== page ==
If this is the Fed’s game plan and we begin to see a slew of Fed speakers getting more hawkish, the US dollar may start to gain from its very low levels. This may mark the turning point for the mid-February rally in commodities. WTI oil has already lost 5.1% over the past three sessions, and the CFTC report is showing net futures positions in oil last week reached their most bullish in two years, which is a pretty strong signal that a reversal is on the cards. Although the slightly smaller than expected US inventories build in the API report produced a temporary bounce. Iron ore and copper followed oil down overnight losing 4.3% and 2.1%, respectively, as momentum came out of China’s most recent PMIs.
Given the very close correlation between oil price movements and equity markets, this should be a concern for near-term performance. Although it is the MSCI Emerging Markets index that has the closest correlation to the oil price, and over the past four sessions it has already dropped 4.5%. Overnight we also saw a noticeable increase in credit spreads in fixed income markets, often a clear sign of nervousness in markets. HYG, the main high yield bond ETF, lost 0.7% over, another market closely correlated with oil.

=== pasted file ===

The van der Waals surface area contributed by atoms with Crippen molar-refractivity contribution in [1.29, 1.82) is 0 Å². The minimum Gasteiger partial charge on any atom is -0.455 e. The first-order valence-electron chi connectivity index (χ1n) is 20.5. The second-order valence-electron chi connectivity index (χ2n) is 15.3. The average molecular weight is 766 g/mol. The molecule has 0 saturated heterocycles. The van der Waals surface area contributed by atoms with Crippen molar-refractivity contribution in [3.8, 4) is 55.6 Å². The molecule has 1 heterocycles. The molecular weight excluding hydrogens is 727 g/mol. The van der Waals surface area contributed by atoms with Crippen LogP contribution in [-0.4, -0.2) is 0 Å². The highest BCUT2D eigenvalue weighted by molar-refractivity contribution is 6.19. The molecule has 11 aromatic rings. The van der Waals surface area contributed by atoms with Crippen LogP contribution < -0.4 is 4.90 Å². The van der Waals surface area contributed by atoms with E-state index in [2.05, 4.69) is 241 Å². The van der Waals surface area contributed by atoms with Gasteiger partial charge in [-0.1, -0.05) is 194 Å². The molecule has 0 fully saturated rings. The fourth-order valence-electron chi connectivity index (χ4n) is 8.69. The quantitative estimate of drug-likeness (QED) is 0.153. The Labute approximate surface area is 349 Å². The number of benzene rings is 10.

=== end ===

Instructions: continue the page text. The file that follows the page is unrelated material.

The combination of the RBA rate cut, bounce in the US dollar, and wilting commodity prices is setting the Aussie dollar up for a fairly sustained drop. The Aussie dollar lost 2.3% overnight, and crucially broke through its key support level at US$0.75. If we do start to see consistent momentum behind this selloff, a move down to US$0.72-$0.73 could happen within a week.
Aussie banks’ American Depositary Receipts (ADRs) had a good session overnight, and any hope that the ASXwill manage to hold onto yesterday’s gains will largely rest with them. Given the move in commodity prices, the materials and energy sectors are set for a difficult session. We are calling the ASX to open 0.7% lower.